Comox council has approved a combined $60,000 to be donated to Habitat for Humanity through the Comox Valley Coalition to End Homelessness from the Town’s affordable housing fund.
At the April 15 meeting, council approved a recommendation on behalf of Andrea Cupellli, the co-ordinator for the CVCEH, which asked council to reallocate 2019 funding of $30,000 and $30,000 of 2020 funding to be directed toward Habitat for its Lake Trail build.
In her letter to council, Cupelli asked council to designate the $30,000 budgeted through its homeless support initiative for 2020 to Habitat, along with a request to have $30,000 of funds originally designated in 2019 to the Comox Valley Transition Society to Habitat, as the funding for the transition society was not needed.
Mayor Russ Arnott noted the funds referred to in the letter were set up years ago by the Town so that the municipality could direct funds where council saw fit.
“In the past, we’ve given it to the coalition because it made sense and they do a great job – I don’t want to take anything away from them. Now, we do have an opportunity to put money towards our residents and our own community. We only have a limited amount to go around.”
He told council while he understands the good work the CVCEH does, the money would go towards a project in Courtenay and not Comox. He asked if the funds could instead be used to lower rent for six units at a soon-to-be-built development at 695 Aspen Rd.
Part of the agreement between the Town and Highstreet Ventures (the company that is building the development on Aspen Road) is that the Town would receive $142,000 cash-in-lieu for its affordable housing reserve fund and Highstreet would offer six units in a condo building at below cost.
Coun. Ken Grant asked what the impact would be on the Aspen property if funds would be redirected to that project in order to lower rent.
“It would probably save about $40 to $50 per month for all six units,” explained Al Kenning, the Town’s acting chief administrative officer.
“It’s an impact, but it would be minimal,” replied Grant.
“When the coalition was put together – it did so for precisely for that reason. We used to have all these groups come and ask us for money, and as a result, nobody ever funded anything. [The coalition] actually comes and tells us where they’re going to put the money towards. That’s part of what we asked for, and I think it makes sense we know what they’re doing with the money.”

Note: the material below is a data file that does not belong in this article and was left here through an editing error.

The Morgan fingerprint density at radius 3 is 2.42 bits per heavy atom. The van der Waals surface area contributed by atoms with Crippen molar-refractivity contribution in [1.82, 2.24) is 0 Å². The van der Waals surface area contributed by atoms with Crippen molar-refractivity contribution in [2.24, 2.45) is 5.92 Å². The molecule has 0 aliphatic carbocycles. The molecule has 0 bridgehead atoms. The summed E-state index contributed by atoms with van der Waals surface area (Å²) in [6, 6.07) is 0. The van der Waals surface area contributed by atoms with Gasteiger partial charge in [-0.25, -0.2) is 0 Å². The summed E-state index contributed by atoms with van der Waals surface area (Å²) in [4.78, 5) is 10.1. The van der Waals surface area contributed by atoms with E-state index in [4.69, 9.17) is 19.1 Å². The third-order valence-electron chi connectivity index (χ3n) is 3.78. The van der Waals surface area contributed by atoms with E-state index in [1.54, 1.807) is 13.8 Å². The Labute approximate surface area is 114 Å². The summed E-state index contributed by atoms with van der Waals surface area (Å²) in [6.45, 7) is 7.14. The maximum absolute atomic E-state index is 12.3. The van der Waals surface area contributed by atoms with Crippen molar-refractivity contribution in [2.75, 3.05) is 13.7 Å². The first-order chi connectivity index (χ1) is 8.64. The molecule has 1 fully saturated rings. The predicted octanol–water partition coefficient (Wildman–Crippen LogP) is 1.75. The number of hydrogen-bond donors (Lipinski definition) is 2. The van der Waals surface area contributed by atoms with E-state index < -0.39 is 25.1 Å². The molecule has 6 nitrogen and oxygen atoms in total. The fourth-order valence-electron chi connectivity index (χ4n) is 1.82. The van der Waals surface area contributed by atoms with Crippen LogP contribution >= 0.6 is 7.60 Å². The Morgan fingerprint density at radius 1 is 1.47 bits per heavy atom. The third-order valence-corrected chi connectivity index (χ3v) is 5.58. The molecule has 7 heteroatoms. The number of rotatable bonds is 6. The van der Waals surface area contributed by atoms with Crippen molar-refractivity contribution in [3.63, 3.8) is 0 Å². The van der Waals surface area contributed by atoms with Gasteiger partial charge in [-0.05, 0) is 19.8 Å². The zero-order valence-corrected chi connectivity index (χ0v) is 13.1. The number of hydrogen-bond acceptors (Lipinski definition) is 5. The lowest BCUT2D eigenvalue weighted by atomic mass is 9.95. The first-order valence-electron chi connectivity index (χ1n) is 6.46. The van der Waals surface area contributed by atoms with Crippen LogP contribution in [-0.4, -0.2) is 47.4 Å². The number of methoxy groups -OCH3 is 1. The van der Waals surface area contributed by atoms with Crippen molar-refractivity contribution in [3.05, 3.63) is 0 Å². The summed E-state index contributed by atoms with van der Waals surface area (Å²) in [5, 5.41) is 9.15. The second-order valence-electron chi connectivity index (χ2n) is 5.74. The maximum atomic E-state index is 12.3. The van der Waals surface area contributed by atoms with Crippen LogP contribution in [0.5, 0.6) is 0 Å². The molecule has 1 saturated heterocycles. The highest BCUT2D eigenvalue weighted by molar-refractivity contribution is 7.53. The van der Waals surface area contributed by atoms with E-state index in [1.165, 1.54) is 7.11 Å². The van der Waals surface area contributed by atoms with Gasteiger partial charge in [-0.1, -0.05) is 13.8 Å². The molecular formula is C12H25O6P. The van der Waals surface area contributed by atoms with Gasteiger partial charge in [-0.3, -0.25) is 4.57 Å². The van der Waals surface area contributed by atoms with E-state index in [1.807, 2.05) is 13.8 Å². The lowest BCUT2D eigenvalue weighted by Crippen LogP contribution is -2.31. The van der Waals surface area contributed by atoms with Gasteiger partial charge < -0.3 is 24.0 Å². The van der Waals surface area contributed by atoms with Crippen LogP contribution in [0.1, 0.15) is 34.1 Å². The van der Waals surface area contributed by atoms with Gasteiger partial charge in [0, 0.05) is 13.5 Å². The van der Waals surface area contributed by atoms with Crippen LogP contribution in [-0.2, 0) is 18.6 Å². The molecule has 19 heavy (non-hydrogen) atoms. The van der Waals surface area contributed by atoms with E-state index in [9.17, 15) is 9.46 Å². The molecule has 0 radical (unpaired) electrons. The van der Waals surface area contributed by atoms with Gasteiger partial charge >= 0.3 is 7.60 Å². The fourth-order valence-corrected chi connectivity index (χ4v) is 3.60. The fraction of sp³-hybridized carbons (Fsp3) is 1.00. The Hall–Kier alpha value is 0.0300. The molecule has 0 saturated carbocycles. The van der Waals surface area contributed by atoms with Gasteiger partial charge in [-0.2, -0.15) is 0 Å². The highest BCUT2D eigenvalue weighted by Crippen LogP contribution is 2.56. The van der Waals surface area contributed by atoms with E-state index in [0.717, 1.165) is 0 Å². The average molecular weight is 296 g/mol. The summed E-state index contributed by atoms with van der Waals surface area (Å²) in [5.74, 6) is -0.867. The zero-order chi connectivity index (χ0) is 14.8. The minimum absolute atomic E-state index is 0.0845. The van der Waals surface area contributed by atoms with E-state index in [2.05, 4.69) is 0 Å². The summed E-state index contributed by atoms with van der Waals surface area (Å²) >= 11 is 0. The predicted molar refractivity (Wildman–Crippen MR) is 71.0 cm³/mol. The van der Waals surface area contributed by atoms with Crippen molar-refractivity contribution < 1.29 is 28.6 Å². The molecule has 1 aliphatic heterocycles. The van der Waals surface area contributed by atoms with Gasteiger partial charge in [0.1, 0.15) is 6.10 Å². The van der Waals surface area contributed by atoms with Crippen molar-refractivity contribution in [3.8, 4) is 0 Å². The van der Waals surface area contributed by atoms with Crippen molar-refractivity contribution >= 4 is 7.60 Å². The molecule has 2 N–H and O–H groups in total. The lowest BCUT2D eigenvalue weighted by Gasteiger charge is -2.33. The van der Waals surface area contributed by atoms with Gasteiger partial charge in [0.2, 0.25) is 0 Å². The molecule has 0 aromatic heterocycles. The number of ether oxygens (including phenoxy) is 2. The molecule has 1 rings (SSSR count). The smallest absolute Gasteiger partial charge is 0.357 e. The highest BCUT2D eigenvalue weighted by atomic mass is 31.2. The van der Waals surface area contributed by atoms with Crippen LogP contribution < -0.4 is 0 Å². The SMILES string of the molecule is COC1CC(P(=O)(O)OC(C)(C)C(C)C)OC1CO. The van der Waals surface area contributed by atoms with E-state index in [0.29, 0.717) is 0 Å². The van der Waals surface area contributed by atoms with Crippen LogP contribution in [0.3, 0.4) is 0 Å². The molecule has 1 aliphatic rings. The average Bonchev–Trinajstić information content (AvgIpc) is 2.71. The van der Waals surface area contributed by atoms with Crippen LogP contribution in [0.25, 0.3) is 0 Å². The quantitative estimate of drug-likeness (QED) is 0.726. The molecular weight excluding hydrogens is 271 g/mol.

Coun. Nicole Minions said the Town previously approved the funds in 2019 to the CVCEH, and future money can be reviewed as to where it should be directed.
“Builds are in Courtenay but applications are open to all residents of the Comox Valley. It’s very likely that the builds they are doing could impact Comox residents that could be applying.”
Arnott replied if funds are put towards Courtenay projects, it could appear as though the Town is pushing residents out of Comox and into another community.
“We should look out for our residents as well. I do think we have an opportunity there – and great potential at 695 Aspen to take our residents’ tax dollars and put it towards use for them.”
Noting the lack of land or availability to build in Comox, Coun. Stephanie McGowan explained the funds have been allocated for the coalition to do what it needs to do, and future negotiations are possible.
“The houses that Habitat can complete with money can benefit everybody; it would help bring rental costs down for everybody. When you said something about our residents having to leave Comox – that’s true for so many people right now. I don’t think $60,000 toward 695 Aspen will put as much of a dent in it as we would like. Putting it toward the coalition at this point would help them and foster our relationship in the future to help build more in Comox and work together in that way.”
McGowan moved a motion that both the 2019 and 2020 funds be allocated to the Habitat project via the CVCEH, which was passed unanimously by council.